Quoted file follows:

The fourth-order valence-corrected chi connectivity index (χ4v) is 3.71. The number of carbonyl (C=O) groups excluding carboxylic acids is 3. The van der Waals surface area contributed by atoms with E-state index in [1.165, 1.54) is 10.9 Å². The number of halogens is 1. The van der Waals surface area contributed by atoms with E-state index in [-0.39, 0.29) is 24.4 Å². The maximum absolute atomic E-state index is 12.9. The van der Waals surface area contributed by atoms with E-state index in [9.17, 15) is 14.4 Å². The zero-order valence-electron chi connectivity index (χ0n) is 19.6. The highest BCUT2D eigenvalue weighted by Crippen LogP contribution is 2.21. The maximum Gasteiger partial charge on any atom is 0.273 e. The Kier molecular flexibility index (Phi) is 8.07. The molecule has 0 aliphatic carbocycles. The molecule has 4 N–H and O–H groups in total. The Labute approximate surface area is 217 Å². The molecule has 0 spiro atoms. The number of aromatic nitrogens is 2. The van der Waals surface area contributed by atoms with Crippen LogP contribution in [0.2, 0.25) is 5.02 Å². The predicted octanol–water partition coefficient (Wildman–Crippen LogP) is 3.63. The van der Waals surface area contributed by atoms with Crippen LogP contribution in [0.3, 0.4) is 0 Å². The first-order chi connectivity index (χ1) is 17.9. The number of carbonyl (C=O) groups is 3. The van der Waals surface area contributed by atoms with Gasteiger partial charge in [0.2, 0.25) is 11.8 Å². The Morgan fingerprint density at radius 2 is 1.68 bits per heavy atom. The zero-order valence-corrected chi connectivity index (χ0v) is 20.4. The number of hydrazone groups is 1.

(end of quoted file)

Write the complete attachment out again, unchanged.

The fourth-order valence-corrected chi connectivity index (χ4v) is 3.71. The number of carbonyl (C=O) groups excluding carboxylic acids is 3. The van der Waals surface area contributed by atoms with E-state index in [1.165, 1.54) is 10.9 Å². The number of halogens is 1. The van der Waals surface area contributed by atoms with E-state index in [-0.39, 0.29) is 24.4 Å². The maximum absolute atomic E-state index is 12.9. The van der Waals surface area contributed by atoms with E-state index in [9.17, 15) is 14.4 Å². The zero-order valence-electron chi connectivity index (χ0n) is 19.6. The highest BCUT2D eigenvalue weighted by Crippen LogP contribution is 2.21. The maximum Gasteiger partial charge on any atom is 0.273 e. The Kier molecular flexibility index (Phi) is 8.07. The molecule has 0 aliphatic carbocycles. The molecule has 4 N–H and O–H groups in total. The Labute approximate surface area is 217 Å². The molecule has 0 spiro atoms. The number of aromatic nitrogens is 2. The van der Waals surface area contributed by atoms with Crippen LogP contribution in [0.2, 0.25) is 5.02 Å². The predicted octanol–water partition coefficient (Wildman–Crippen LogP) is 3.63. The van der Waals surface area contributed by atoms with Crippen LogP contribution in [0.3, 0.4) is 0 Å². The first-order chi connectivity index (χ1) is 17.9. The number of carbonyl (C=O) groups is 3. The van der Waals surface area contributed by atoms with Gasteiger partial charge in [0.2, 0.25) is 11.8 Å². The Morgan fingerprint density at radius 2 is 1.68 bits per heavy atom. The zero-order valence-corrected chi connectivity index (χ0v) is 20.4. The number of hydrazone groups is 1.